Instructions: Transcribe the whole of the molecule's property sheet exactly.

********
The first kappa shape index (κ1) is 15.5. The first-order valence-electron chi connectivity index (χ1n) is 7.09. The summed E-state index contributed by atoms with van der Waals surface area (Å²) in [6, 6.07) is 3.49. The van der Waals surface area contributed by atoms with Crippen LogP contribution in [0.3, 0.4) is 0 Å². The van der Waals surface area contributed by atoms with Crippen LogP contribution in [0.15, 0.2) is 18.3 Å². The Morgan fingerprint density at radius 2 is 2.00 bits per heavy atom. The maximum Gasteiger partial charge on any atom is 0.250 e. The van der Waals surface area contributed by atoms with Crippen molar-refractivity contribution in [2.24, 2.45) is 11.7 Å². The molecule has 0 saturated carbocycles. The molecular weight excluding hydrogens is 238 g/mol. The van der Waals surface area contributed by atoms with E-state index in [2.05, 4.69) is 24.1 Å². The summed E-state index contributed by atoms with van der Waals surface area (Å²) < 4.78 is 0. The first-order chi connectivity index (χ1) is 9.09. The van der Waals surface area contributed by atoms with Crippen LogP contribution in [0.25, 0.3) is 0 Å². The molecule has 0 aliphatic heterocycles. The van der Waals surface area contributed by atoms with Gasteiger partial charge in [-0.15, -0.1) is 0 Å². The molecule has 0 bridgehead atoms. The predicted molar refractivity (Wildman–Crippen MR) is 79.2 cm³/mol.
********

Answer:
The first kappa shape index (κ1) is 15.5. The first-order valence-electron chi connectivity index (χ1n) is 7.09. The summed E-state index contributed by atoms with van der Waals surface area (Å²) in [6, 6.07) is 3.49. The van der Waals surface area contributed by atoms with Crippen LogP contribution in [0.3, 0.4) is 0 Å². The van der Waals surface area contributed by atoms with Crippen LogP contribution in [0.15, 0.2) is 18.3 Å². The Morgan fingerprint density at radius 2 is 2.00 bits per heavy atom. The maximum Gasteiger partial charge on any atom is 0.250 e. The van der Waals surface area contributed by atoms with Crippen molar-refractivity contribution in [2.24, 2.45) is 11.7 Å². The molecule has 0 saturated carbocycles. The molecular weight excluding hydrogens is 238 g/mol. The van der Waals surface area contributed by atoms with E-state index in [2.05, 4.69) is 24.1 Å². The summed E-state index contributed by atoms with van der Waals surface area (Å²) < 4.78 is 0. The first-order chi connectivity index (χ1) is 9.09. The van der Waals surface area contributed by atoms with Crippen LogP contribution in [0.25, 0.3) is 0 Å². The molecule has 0 aliphatic heterocycles. The van der Waals surface area contributed by atoms with Gasteiger partial charge in [-0.15, -0.1) is 0 Å². The molecule has 0 bridgehead atoms. The predicted molar refractivity (Wildman–Crippen MR) is 79.2 cm³/mol.